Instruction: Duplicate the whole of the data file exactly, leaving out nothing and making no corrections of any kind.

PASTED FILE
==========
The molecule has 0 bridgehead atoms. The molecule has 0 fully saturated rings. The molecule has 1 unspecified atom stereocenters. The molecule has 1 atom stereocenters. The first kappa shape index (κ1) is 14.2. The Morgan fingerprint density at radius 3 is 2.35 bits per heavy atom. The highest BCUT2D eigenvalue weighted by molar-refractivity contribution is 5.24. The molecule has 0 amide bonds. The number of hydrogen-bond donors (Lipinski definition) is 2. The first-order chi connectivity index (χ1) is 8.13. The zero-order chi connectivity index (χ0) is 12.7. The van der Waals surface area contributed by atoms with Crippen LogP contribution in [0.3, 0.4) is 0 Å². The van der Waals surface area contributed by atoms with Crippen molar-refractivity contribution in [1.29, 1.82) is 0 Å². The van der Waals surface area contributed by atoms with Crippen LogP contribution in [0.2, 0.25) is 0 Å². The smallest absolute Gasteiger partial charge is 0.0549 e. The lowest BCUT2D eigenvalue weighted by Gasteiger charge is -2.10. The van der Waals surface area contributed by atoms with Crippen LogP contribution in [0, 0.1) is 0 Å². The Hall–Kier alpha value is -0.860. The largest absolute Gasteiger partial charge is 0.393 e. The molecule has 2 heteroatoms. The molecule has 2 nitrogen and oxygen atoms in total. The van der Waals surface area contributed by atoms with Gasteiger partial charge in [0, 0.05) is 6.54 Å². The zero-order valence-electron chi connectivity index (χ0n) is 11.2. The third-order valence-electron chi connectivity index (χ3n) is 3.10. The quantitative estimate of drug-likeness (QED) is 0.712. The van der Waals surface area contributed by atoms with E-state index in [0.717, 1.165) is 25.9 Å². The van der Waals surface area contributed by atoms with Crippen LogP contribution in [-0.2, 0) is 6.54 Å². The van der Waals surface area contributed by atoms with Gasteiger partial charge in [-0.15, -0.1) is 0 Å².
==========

The molecule has 0 bridgehead atoms. The molecule has 0 fully saturated rings. The molecule has 1 unspecified atom stereocenters. The molecule has 1 atom stereocenters. The first kappa shape index (κ1) is 14.2. The Morgan fingerprint density at radius 3 is 2.35 bits per heavy atom. The highest BCUT2D eigenvalue weighted by molar-refractivity contribution is 5.24. The molecule has 0 amide bonds. The number of hydrogen-bond donors (Lipinski definition) is 2. The first-order chi connectivity index (χ1) is 8.13. The zero-order chi connectivity index (χ0) is 12.7. The van der Waals surface area contributed by atoms with Crippen LogP contribution in [0.3, 0.4) is 0 Å². The van der Waals surface area contributed by atoms with Crippen molar-refractivity contribution in [1.29, 1.82) is 0 Å². The van der Waals surface area contributed by atoms with Crippen LogP contribution in [0.2, 0.25) is 0 Å². The smallest absolute Gasteiger partial charge is 0.0549 e. The lowest BCUT2D eigenvalue weighted by Gasteiger charge is -2.10. The van der Waals surface area contributed by atoms with Crippen LogP contribution in [0, 0.1) is 0 Å². The Hall–Kier alpha value is -0.860. The largest absolute Gasteiger partial charge is 0.393 e. The molecule has 2 heteroatoms. The molecule has 2 nitrogen and oxygen atoms in total. The van der Waals surface area contributed by atoms with Gasteiger partial charge in [0, 0.05) is 6.54 Å². The zero-order valence-electron chi connectivity index (χ0n) is 11.2. The third-order valence-electron chi connectivity index (χ3n) is 3.10. The quantitative estimate of drug-likeness (QED) is 0.712. The van der Waals surface area contributed by atoms with E-state index in [0.717, 1.165) is 25.9 Å². The van der Waals surface area contributed by atoms with Crippen LogP contribution in [-0.2, 0) is 6.54 Å². The van der Waals surface area contributed by atoms with Gasteiger partial charge in [-0.15, -0.1) is 0 Å².